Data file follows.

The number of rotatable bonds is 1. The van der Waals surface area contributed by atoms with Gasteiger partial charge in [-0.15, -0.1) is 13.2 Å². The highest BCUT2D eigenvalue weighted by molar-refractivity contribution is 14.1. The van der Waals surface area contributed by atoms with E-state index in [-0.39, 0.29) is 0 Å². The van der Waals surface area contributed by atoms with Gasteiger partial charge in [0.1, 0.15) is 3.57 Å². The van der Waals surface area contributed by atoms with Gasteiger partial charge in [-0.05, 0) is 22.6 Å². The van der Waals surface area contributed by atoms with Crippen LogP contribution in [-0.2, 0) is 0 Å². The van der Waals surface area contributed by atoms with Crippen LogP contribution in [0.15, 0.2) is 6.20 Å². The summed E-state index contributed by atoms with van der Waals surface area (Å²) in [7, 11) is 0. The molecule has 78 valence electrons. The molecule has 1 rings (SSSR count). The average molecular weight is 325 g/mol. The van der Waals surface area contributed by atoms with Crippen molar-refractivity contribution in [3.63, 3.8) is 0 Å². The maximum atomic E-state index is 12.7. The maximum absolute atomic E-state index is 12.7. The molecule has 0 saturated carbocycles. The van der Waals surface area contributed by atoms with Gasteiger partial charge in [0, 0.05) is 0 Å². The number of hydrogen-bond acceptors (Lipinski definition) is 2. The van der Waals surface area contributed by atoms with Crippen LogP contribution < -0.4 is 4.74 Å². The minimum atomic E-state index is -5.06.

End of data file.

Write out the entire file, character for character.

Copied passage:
The number of rotatable bonds is 1. The van der Waals surface area contributed by atoms with Gasteiger partial charge in [-0.15, -0.1) is 13.2 Å². The highest BCUT2D eigenvalue weighted by molar-refractivity contribution is 14.1. The van der Waals surface area contributed by atoms with E-state index in [-0.39, 0.29) is 0 Å². The van der Waals surface area contributed by atoms with Gasteiger partial charge in [0.1, 0.15) is 3.57 Å². The van der Waals surface area contributed by atoms with Gasteiger partial charge in [-0.05, 0) is 22.6 Å². The van der Waals surface area contributed by atoms with Crippen LogP contribution in [-0.2, 0) is 0 Å². The van der Waals surface area contributed by atoms with Crippen LogP contribution in [0.15, 0.2) is 6.20 Å². The summed E-state index contributed by atoms with van der Waals surface area (Å²) in [7, 11) is 0. The molecule has 78 valence electrons. The molecule has 1 rings (SSSR count). The average molecular weight is 325 g/mol. The van der Waals surface area contributed by atoms with Crippen molar-refractivity contribution in [3.63, 3.8) is 0 Å². The maximum atomic E-state index is 12.7. The maximum absolute atomic E-state index is 12.7. The molecule has 0 saturated carbocycles. The van der Waals surface area contributed by atoms with Gasteiger partial charge in [0, 0.05) is 0 Å². The number of hydrogen-bond acceptors (Lipinski definition) is 2. The van der Waals surface area contributed by atoms with Crippen LogP contribution < -0.4 is 4.74 Å². The minimum atomic E-state index is -5.06.